GAO Settles Discrimination Cases; Agrees to Make Payments, Promotions
WASHINGTON (AP) _ The General Accounting Office has agreed to pay $3.5 million to more than 300 current and former black workers who accused Congress’ investigative arm of racial discrimination, lawyers in the case and the GAO announced Tuesday.
The GAO also agreed to promote 32 of the blacks as part of the settlement, which ended two class action complaints filed with the GAO and the Equal Employment Opportunities Commission.
Kerry Alan Scanlon, of the Washington Lawyers’ Committee for Civil Rights Under Law, said civil rights lawyers believe this was the largest amount of money awarded to black professionals in a job discrimination case - in or out of government.
The settlement affects blacks who were denied equal opportunities for promotion to upper-level positions from 1976 to present. The exact number in the class will not be known until applications for the monetary awards are received.
The agreement is expected to take effect in September, following a month- long comment period, Scanlon said.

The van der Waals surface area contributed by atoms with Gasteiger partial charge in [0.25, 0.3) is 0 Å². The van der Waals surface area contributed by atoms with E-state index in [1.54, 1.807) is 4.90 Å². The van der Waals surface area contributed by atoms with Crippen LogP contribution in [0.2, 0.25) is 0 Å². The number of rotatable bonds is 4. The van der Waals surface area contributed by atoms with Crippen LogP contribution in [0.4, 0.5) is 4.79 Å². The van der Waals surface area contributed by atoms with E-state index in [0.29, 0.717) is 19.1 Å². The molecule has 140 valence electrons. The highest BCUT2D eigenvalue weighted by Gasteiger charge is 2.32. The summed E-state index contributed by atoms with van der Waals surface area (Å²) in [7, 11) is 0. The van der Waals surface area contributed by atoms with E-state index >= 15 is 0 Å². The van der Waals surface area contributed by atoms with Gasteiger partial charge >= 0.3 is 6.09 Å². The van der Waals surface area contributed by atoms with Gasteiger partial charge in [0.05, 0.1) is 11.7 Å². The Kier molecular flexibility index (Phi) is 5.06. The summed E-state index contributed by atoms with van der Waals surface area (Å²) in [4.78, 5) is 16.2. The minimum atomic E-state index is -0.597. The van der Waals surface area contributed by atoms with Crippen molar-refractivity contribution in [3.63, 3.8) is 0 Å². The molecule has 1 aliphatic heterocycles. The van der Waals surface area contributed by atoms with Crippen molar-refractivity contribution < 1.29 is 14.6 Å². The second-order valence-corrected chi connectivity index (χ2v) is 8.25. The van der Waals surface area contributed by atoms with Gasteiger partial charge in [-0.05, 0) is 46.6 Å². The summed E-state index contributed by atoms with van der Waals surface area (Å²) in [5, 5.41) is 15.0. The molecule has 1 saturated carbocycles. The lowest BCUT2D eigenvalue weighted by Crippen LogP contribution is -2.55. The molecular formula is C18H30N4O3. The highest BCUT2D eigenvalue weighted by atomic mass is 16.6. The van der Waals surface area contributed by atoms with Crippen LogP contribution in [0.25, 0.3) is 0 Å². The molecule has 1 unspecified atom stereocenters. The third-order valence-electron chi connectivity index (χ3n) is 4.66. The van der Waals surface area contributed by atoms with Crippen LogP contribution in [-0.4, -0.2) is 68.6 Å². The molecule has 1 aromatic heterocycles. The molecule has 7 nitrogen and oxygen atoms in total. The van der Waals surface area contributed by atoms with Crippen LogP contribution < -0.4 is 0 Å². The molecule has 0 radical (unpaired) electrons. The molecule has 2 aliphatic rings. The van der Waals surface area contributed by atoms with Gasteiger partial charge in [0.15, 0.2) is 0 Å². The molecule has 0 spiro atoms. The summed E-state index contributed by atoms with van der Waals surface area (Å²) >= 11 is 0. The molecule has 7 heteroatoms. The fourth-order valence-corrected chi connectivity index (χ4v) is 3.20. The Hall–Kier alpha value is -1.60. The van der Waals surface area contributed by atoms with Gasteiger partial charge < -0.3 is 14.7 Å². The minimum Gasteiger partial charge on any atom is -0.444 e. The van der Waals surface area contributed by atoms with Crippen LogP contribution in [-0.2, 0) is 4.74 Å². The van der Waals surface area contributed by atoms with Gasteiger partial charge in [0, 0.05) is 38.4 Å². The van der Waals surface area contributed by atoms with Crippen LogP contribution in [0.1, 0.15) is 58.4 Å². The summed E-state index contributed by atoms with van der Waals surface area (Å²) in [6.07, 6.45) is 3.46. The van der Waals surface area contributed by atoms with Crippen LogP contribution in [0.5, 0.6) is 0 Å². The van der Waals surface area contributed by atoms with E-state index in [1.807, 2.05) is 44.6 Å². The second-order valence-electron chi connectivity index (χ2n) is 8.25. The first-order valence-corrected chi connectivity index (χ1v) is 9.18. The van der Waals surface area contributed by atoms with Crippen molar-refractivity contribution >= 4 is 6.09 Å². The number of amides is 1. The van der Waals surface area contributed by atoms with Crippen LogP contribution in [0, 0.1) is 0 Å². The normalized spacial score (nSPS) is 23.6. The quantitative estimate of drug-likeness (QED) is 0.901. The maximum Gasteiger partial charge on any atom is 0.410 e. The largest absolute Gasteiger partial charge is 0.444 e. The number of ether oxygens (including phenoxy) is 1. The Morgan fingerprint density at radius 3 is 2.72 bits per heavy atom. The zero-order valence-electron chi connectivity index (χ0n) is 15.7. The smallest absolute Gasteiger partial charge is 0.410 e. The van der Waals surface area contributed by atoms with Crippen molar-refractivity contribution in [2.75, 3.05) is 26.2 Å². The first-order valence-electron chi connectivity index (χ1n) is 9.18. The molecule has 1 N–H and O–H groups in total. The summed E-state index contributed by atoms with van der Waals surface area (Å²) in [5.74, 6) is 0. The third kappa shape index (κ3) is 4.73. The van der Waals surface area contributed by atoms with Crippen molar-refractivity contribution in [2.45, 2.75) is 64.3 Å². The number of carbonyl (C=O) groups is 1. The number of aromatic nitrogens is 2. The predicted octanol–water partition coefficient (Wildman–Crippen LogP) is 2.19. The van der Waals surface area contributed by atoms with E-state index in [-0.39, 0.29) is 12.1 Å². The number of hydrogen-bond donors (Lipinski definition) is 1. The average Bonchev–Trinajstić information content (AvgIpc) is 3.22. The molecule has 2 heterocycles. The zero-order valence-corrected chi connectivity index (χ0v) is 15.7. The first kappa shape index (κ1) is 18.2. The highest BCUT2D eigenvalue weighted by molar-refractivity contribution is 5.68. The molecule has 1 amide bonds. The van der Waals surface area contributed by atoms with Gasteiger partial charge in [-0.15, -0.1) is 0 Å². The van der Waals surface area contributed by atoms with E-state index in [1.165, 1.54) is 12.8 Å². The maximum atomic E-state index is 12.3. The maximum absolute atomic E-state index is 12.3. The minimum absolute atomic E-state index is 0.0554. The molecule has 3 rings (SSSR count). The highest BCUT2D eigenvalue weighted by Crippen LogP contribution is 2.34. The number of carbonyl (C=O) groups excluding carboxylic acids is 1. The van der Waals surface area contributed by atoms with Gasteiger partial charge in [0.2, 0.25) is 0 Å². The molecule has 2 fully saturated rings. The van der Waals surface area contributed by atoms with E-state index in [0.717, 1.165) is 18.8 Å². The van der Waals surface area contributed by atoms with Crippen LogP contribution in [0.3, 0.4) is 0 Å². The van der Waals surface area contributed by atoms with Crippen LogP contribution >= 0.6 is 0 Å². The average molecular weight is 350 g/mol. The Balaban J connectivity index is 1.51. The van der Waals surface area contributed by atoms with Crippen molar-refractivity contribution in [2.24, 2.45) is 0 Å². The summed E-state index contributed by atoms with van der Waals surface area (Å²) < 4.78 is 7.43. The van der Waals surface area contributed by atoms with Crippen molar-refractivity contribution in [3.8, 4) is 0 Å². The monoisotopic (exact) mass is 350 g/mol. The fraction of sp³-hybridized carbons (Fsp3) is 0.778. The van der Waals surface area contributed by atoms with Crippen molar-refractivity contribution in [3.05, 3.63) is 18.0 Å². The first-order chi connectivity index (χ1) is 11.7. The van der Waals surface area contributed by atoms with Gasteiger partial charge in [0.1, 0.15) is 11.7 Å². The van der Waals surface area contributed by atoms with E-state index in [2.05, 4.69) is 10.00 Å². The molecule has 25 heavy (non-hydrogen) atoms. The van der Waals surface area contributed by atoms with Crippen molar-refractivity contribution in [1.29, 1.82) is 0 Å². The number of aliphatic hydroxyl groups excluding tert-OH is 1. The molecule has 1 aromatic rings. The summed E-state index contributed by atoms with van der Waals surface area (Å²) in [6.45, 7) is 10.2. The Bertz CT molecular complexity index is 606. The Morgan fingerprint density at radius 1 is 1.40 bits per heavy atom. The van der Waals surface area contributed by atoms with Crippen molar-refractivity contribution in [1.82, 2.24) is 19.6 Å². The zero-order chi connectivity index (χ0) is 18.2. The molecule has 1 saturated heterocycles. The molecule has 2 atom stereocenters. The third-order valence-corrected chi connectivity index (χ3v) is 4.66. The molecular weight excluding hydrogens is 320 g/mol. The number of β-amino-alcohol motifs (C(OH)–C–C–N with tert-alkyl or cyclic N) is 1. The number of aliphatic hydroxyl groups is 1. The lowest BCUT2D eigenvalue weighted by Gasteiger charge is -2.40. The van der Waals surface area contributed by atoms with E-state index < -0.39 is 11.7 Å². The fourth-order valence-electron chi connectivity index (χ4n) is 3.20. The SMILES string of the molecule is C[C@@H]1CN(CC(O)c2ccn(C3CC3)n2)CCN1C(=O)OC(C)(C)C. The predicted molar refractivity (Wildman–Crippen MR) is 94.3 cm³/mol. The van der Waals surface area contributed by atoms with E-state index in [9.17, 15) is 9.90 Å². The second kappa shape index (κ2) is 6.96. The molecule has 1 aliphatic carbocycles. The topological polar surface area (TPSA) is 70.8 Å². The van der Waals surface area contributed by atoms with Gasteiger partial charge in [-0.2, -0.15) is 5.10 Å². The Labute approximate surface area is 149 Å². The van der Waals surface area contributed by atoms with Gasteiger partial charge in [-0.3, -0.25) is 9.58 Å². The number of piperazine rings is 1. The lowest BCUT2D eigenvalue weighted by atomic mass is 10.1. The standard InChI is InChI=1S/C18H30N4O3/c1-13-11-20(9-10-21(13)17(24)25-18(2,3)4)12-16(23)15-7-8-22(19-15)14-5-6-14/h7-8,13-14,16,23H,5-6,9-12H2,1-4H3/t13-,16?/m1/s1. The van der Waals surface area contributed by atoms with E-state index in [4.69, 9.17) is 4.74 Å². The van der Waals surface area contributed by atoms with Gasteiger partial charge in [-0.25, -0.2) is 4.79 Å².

Payments for individual class members are expected to range from several thousand dollars to about $20,000, depending on how long the individuals were eligible for promotion - and whether they’re still employed by GAO. A majority of the class members work at GAO headquarters in Washington or in one of the agency’s 15 regional offices.
Most of the class members are GS-12s or GS-13s, government pay grades with current salaries of $31,600 and $37,600 respectively. Most of them were responsible for writing and evaluating GAO’s reports to Congress.
″I conclude and recommend that GAO find that GAO discriminated intentionally and unlawfully against black evaluators because of their race....″ said EEOC complaints examiner Chester F. Relyea in his findings.
″There was substantial evidence of racist attitudes among GAO’s managers ... and although this problem did not seem to be greater at GAO than in many other organizatios, it was sufficiently prevalent to make it a matter of concern in any kind of evaluation system.″
Under the GAO’s promotion system, a panel reviewed applications for upgrading and selected a list of those best qualified. A selecting official then would chose someone from the list.
According to Scanlon, supervisors making recommendations to the panels used code words for blacks that gave them a lesser chance of gaining promotion.
Scanlon said that while the number of black evaluators has been increasing, they received only 90 competitive promotions out of a total of 1,600 during the past eight years. A total of 3.9 percent of blacks applying for promotion were successful, compared to 5.2 percent of the whites in the affected categories.